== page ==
The Government has misled workers nearing retirement about how much National Insurance they need to pay, campaigners say.
The Coalition announced last week that, as part of its plans to introduce a £144-a-week "single-tier" state pension, workers would need 35 years of National Insurance contributions (NICs) to qualify for the full pension, compared with 30 years at present.
But in letters received as recently as last weekend after the single-tier announcement some people approaching retirement were being reassured that they would need just 30 years' NICs because the requirement had "been reduced" a reference to a previous reduction in the number of years required.
The Government said it would not be writing again to recipients of the letter to clarify that they would indeed need 35 years' NICs if they reached state pension age after the introduction of the single-tier or "flat-rate" pension, expected in 2017.
One leading campaigner said the letters were "misleading" and that their arrival at about the same time as the announcement of the 35-year requirement would cause "confusion".
The letters were sent to tell people that, under separate legislation already passed, their state pension age would be rising. Many of the recipients are likely to be women approaching retirement, who will see their state pension age rise to 65 or 66, depending on their exact date of birth. Crucially, many will reach state pension age after 2017, so they will be subject to the 35-year requirement if the flat-rate scheme is introduced on schedule.
But after telling recipients what their own state pension age would be, the letters went on to tell them that the requirement for NICs was just 30 years. No mention was made of a possible change to this requirement coinciding with the single-tier scheme.
The letter said: "On top of the increase in women's state pension age, other changes have made state pensions more widely available ... The number of 'qualifying years' of paid or credited National Insurance contributions you need for a full basic state pension has been reduced to 30 years."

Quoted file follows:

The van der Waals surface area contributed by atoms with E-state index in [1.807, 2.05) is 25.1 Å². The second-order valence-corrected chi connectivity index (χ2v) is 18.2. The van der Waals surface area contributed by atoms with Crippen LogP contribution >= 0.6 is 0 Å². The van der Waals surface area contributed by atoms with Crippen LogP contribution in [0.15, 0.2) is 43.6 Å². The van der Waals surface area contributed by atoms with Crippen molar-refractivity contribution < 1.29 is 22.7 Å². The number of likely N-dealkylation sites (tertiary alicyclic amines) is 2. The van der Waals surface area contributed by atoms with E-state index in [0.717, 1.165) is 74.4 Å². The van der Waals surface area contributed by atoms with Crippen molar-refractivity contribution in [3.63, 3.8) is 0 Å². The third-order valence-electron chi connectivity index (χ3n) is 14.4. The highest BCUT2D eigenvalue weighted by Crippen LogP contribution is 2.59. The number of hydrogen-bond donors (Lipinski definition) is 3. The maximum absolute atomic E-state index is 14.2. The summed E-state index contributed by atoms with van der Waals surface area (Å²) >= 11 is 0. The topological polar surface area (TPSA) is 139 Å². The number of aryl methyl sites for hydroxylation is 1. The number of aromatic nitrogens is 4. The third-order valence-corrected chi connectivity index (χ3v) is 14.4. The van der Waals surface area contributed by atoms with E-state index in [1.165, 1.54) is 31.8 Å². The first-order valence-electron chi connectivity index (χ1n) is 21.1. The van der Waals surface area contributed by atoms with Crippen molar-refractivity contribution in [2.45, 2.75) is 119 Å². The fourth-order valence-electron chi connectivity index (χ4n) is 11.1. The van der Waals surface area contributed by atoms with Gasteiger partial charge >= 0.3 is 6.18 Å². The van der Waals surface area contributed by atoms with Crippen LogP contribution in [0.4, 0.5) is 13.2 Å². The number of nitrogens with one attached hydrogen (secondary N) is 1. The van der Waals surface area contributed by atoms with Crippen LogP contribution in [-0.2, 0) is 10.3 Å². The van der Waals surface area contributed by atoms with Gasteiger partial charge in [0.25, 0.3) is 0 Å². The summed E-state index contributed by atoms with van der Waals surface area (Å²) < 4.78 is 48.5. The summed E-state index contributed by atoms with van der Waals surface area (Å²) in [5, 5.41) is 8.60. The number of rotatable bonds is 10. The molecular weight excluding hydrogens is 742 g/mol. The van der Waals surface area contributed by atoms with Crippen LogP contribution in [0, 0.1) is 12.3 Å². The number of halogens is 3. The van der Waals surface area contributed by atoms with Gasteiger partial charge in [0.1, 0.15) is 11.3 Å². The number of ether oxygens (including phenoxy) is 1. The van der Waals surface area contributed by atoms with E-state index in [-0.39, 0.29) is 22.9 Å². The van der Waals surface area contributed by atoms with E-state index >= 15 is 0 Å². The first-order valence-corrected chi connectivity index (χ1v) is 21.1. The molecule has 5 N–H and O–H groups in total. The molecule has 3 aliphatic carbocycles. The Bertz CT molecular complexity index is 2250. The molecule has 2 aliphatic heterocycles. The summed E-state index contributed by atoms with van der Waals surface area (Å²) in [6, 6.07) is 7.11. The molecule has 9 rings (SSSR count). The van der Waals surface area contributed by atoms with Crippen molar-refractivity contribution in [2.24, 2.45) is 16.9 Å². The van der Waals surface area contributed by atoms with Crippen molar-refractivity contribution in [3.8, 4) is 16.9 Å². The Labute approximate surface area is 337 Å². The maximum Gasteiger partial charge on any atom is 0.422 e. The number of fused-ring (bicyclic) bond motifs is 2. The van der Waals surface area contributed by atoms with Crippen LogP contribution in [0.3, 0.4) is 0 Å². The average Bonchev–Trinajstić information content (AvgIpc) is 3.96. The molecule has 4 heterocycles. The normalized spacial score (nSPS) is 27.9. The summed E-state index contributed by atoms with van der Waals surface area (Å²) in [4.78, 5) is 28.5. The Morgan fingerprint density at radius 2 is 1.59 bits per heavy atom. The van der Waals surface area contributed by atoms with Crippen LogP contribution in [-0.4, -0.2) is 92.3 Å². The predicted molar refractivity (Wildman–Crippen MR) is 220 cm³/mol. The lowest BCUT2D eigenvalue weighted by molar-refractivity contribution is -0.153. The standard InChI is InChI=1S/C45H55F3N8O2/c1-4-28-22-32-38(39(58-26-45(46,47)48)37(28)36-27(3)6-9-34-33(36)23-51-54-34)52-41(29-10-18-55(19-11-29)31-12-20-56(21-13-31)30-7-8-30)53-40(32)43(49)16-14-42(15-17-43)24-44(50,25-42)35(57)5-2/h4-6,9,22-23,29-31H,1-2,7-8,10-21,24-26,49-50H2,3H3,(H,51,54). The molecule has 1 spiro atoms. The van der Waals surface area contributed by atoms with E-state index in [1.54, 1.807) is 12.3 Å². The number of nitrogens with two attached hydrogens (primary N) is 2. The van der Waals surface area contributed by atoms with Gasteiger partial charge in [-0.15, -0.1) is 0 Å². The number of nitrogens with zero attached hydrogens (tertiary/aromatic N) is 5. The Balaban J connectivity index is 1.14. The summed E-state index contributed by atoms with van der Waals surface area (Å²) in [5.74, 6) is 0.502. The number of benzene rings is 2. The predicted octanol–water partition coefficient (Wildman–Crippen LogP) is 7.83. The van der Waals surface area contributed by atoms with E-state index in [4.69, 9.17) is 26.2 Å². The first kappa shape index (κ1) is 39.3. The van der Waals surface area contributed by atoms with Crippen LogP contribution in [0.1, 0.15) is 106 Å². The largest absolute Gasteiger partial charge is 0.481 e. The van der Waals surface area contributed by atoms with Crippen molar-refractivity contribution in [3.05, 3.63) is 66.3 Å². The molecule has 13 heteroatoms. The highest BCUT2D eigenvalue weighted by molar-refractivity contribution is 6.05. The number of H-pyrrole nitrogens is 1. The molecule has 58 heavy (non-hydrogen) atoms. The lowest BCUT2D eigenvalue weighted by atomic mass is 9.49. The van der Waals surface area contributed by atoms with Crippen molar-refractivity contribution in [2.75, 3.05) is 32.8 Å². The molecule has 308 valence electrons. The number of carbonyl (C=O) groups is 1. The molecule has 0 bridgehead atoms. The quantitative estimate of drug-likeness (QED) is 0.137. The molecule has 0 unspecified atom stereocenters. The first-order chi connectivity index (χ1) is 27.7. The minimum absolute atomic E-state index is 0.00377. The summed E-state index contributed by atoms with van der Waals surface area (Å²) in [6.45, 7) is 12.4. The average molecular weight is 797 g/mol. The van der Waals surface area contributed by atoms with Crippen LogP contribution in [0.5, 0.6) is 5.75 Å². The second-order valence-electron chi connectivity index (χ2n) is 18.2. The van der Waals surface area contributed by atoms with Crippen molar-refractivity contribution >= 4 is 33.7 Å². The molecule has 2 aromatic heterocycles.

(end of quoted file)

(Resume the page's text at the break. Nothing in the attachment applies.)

A spokesman for the Department for Work & Pensions said it was unable to amend the letter until the White Paper had been published. But she added that the letter would now be changed to refer to the planned increase in NIC requirements.
However, those who had received the original version of the letter, referring to the reduction to 30 years, would not be sent another letter informing them of the latest proposals, she said. Instead, the Government would rely on people finding out through the media or other channels.
"We have a requirement to tell people about changes to their state pension age. All future letters will make reference to the proposal launched last week to introduce a single tier state pension," the spokesman said. "We are making sure people know how the new proposal will affect them through a variety of communications, our website and future pensions service."
Ros Altmann, a former government pensions adviser, said the letter was "misleading" and that recipients "just wouldn't realise" that it had been superseded by the proposals in the White Paper.
"The letter should have mentioned the possibility that the rules would change," she said. "What's the point of sending out a letter that's clearly going to be wrong? It made it sound like the reduction to 30 years had just taken place and was good news.
"I'm concerned that people are going to be misled. It's very unfortunate timing. If people received their letter after the White Paper was published, they might think it overrides it. The letter gives a personalised state pension age, so recipients might think the mention of 30 years' NICs is their own requirement."
Ms Altmann also pointed out that the letters were still being sent out 13 months after the measures increasing the state pension age became law, meaning that some people were receiving very little official notice that they would have to work longer before receiving their pension.
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